We then have the Clausius–Duhem inequality in integral form:
We can show that the entropy inequality may be written in differential form as
In terms of the Cauchy stress and the internal energy, the Clausius–Duhem inequality may be written as
Applications
See also
 Bernoulli's principle
 Cauchy elastic material
 Configurational mechanics
 Curvilinear coordinates
 Equation of state
 Finite deformation tensors
 Finite strain theory
 Hyperelastic material
 Lagrangian and Eulerian specification of the flow field
 Movable cellular automaton
 Peridynamics (a nonlocal continuum theory leading to integral equations)
 Stress (physics)
 Stress measures
 Tensor calculus
 Tensor derivative (continuum mechanics)
 Theory of elasticity
Notes
 OstojaStarzewski, M. (2008). "710". Microstructural randomness and scaling in mechanics of materials. CRC Press. ISBN 9781584884170.
 Roberts, A. J. (1994). A OneDimensional Introduction to Continuum Mechanics. World Scientific.
 Dienes, J. K.; Solem, J. C. (1999). "Nonlinear behavior of some hydrostatically stressed isotropic elastomeric foams". Acta Mechanica. 138 (3–4): 155–162. doi:10.1007/BF01291841.
 Smith & Truesdell p.97
 Slaughter
 Lubliner
 Liu
 Wu
 Fung
 Mase
 Atanackovic
 Irgens
 Chadwick
 Maxwell pointed out that nonvanishing body moments exist in a magnet in a magnetic field and in a dielectric material in an electric field with different planes of polarization. Fung p.76.
 Couple stresses and body couples were first explored by Voigt and Cosserat, and later reintroduced by Mindlin in 1960 on his work for Bell Labs on pure quartz crystals. Richards p.55.
 Spencer, A.J.M. (1980). Continuum Mechanics. Longman Group Limited (London). p. 83. ISBN 9780582442825.
References
 Batra, R. C. (2006). Elements of Continuum Mechanics. Reston, VA: AIAA.
 Bertram, Albrecht (2012). Elasticity and Plasticity of Large Deformations  An Introduction (Third ed.). Springer. doi:10.1007/9783642246159. ISBN 9783642246159.
 Chandramouli, P.N (2014). Continuum Mechanics. Yes Dee Publishing Pvt Ltd. ISBN 9789380381398.
 Eringen, A. Cemal (1980). Mechanics of Continua (2nd ed.). Krieger Pub Co. ISBN 9780882756639.
 Chen, Youping; James D. Lee; Azim Eskandarian (2009). Meshless Methods in Solid Mechanics (First ed.). Springer New York. ISBN 9781441921482.
 Dill, Ellis Harold (2006). Continuum Mechanics: Elasticity, Plasticity, Viscoelasticity. Germany: CRC Press. ISBN 9780849397790.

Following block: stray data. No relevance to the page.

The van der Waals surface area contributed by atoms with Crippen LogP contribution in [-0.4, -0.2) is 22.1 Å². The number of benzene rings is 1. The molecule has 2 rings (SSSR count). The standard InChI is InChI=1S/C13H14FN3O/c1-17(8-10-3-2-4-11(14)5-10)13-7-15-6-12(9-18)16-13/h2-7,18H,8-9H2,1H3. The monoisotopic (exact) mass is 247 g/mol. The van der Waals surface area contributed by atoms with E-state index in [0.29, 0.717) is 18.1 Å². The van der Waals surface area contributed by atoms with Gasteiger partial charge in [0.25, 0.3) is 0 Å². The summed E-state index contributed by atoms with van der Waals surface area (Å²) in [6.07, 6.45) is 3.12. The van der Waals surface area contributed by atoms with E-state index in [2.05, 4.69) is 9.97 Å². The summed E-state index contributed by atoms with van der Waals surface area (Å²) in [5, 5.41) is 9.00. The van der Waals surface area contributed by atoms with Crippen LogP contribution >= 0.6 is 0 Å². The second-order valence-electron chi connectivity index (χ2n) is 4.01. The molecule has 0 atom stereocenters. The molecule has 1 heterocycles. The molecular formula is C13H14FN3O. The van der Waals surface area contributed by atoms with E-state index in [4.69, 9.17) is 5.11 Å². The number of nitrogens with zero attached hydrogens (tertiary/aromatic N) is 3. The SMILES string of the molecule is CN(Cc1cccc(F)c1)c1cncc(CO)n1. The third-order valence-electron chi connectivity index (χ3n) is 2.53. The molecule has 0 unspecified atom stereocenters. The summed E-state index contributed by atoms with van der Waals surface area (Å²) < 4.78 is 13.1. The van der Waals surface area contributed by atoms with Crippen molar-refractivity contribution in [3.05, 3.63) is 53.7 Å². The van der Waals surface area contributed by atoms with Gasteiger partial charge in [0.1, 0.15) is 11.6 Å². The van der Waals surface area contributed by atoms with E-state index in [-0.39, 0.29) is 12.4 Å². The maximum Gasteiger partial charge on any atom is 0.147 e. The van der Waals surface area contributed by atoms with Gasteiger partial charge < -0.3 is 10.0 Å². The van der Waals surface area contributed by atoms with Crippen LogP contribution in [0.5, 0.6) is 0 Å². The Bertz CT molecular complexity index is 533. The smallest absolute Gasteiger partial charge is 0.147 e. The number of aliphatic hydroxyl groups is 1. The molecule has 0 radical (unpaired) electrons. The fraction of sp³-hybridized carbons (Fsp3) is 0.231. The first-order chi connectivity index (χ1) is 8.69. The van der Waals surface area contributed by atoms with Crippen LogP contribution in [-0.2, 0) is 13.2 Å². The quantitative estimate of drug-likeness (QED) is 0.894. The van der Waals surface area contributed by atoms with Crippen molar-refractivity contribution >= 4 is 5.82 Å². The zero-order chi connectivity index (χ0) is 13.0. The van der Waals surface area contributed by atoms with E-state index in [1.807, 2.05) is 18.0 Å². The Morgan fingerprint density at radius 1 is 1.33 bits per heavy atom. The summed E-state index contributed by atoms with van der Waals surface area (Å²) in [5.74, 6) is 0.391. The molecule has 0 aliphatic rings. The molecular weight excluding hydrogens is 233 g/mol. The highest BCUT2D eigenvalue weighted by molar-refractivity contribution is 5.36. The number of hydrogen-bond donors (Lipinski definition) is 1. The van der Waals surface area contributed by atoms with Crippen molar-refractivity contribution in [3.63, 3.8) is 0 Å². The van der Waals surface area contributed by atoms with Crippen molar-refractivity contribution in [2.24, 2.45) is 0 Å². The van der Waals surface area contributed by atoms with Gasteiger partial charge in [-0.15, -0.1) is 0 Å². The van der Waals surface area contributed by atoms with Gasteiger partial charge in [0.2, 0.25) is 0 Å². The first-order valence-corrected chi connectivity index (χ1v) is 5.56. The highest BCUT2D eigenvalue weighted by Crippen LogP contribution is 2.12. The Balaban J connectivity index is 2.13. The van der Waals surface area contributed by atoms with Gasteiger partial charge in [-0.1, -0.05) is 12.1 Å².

Dimitrienko, Yuriy (2011). Nonlinear Continuum Mechanics and Large Inelastic Deformations. Germany: Springer. ISBN 9789400700338.
 Hutter, Kolumban; Klaus Jöhnk (2004). Continuum Methods of Physical Modeling. Germany: Springer. ISBN 9783540206194.
 Fung, Y. C. (1977). A First Course in Continuum Mechanics (2nd ed.). PrenticeHall, Inc. ISBN 9780133183115.
 Gurtin, M. E. (1981). An Introduction to Continuum Mechanics. New York: Academic Press.
 Lai, W. Michael; David Rubin; Erhard Krempl (1996). Introduction to Continuum Mechanics (3rd ed.). Elsevier, Inc. ISBN 9780750628945. Archived from the original on 20090206.
 Lubarda, Vlado A. (2001). Elastoplasticity Theory. CRC Press. ISBN 9780849311383.
 Lubliner, Jacob (2008). Plasticity Theory (Revised Edition) (PDF). Dover Publications. ISBN 9780486462905. Archived from the original (PDF) on 20100331.
 Malvern, Lawrence E. (1969). Introduction to the mechanics of a continuous medium. New Jersey: PrenticeHall, Inc.
 Mase, George E. (1970). Continuum Mechanics. McGrawHill Professional. ISBN 9780070406636.
 Mase, G. Thomas; George E. Mase (1999). Continuum Mechanics for Engineers (Second ed.). CRC Press. ISBN 9780849318559.
 Maugin, G. A. (1999). The Thermomechanics of Nonlinear Irreversible Behaviors: An Introduction. Singapore: World Scientific.
 NematNasser, Sia (2006). Plasticity: A Treatise on Finite Deformation of Heterogeneous Inelastic Materials. Cambridge: Cambridge University Press. ISBN 9780521839792.
 OstojaStarzewski, Martin (2008). Microstructural Randomness and Scaling in Mechanics of Materials. Boca Raton, FL: Chapman & Hall/CRC Press. ISBN 9781584884170.
 Rees, David (2006). Basic Engineering Plasticity  An Introduction with Engineering and Manufacturing Applications. ButterworthHeinemann. ISBN 9780750680257.
 Wright, T. W. (2002). The Physics and Mathematics of Adiabatic Shear Bands. Cambridge, UK: Cambridge University Press.
External links